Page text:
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Media concern over impact

New BBC Scotland channel approved despite rivals’ concerns

Des Clarke

Des Clarke: switch to new television channel (pic by Terry Murden)


Media regulator Ofcom has given the final go-ahead to the BBC’s plans for a dedicated Scotland TV channel.

It will have an annual budget of £32m and the number of jobs created has increased from 80 to 140. It is expected to begin broadcasting next year.

The channel will broadcast from mid-day to midnight and will include a global news programme at 9pm each weekday. It will also have;

  • new programmes that reflect Scottish life, including the opportunity to premiere some new comedy and drama
  • repeats and archive programmes – about 50% of shows on the channel will be repeat material
  • core broadcast hours every day from 19:00 until midnight

Daily Business understands that the new programming will include a television version of the popular comedy news quiz Breaking the News hosted by Des Clarke on BBC Radio Scotland since 2015.

In its final assessment, Ofcom said: “We recognise that there are uncertainties about the take-up of the new channel and the content it will include.

“However, we are satisfied the BBC has shown its proposal will deliver public value by broadening the options available to viewers in Scotland, providing a greater Scottish-focus in its news coverage and delivering more content designed to reflect the lives of people in Scotland.

“Any adverse impacts on fair and effective competition resulting from the proposals as set out in the BBC’s submission to Ofcom are likely to be fairly limited.”

The Director of BBC Scotland Donalda MacKinnon said she was “delighted” with Ofcom’s formal confirmation of the plans.

In an email to staff she wrote: “This is excellent news and provides us with the springboard to continue planning, with confidence, for launch which is scheduled for February 2019.”

However, despite a pledge to create 32 new ‘local democracy’ jobs for other media, there have been  expressions of concern from the Scottish Newspaper Society, Scottish Daily Mail, Newsquest and the News Media Association, because of the ability of newspapers to attract and retain staff in the light of the BBC’s proposal.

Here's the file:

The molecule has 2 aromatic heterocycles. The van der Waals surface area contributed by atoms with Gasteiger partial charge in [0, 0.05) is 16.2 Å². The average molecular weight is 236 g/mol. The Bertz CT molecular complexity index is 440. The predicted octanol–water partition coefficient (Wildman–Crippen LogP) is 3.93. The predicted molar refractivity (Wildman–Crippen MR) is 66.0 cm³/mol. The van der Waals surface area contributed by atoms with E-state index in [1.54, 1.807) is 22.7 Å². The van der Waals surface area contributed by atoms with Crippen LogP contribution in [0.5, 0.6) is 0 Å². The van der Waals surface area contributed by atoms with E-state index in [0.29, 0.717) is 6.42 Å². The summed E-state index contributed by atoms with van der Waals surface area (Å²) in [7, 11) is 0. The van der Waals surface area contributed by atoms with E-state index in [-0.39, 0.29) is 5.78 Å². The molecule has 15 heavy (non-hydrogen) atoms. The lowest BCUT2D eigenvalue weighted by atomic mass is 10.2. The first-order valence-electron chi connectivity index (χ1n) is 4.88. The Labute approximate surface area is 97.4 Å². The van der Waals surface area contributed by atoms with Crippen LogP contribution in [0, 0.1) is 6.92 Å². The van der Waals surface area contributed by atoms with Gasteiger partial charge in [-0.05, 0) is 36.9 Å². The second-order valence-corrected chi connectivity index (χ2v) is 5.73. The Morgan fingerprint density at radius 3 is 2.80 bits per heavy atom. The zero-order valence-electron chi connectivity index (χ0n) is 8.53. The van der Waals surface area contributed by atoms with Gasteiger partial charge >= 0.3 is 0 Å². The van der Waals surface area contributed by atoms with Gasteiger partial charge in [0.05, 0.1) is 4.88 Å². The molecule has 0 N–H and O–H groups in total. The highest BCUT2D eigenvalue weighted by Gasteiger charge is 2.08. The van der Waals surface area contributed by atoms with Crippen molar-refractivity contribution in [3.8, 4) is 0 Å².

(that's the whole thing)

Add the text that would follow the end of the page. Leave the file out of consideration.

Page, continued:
Ofcom said it did not believe the BBC’s proposal would disproportionately impact existing print news providers in Scotland, as only half of the 80 new journalism roles will be in newsgathering, with the other half in production.

BBC Scotland

BBC Scotland: denies it will adversely impact other media (pic: Terry Murden)


“Given the level of newsgathering recruitment proposed and the fact that the BBC may recruit many of the roles from a range of sources, including in-house from the BBC itself as well as from the wider broadcasting sector, we remain of the view that the BBC’s proposal does not pose a significant threat to the ability of Scottish newspapers to attract or retain journalists,” the report said.

Some of the groups, including the SNS and NMA, also argued that the size of the proposed expansion of BBC Scotland’s news output was “disproportionate” for the needs of a one-hour news programme.

Some of the groups, including the SNS and NMA, also argued that the size of the proposed expansion of BBC Scotland’s news output was “disproportionate” for the needs of a one-hour news programme.

They raised concerns the BBC would use the additional journalists to expand the BBC’s digital written output, in particular with a focus on longer investigative pieces and bespoke online content, bringing the corporation in direct competition with established commercial news publishers.

In response, the BBC told Ofcom: “The additional investment in the news programme will be unlikely to drive an increase in the number of stories covered on BBC Online News Scotland.

“TV news coverage will always tend to cover a subset of stories published online.”

Daily Business Editor Terry Murden said he was disappointed the the news website, launched almost four years ago, had not been consulted at any time on the impact of the proposal on online media.

“There is still too much attention focused on print and a general lack of appreciation of how modern media is consumed,” he said.



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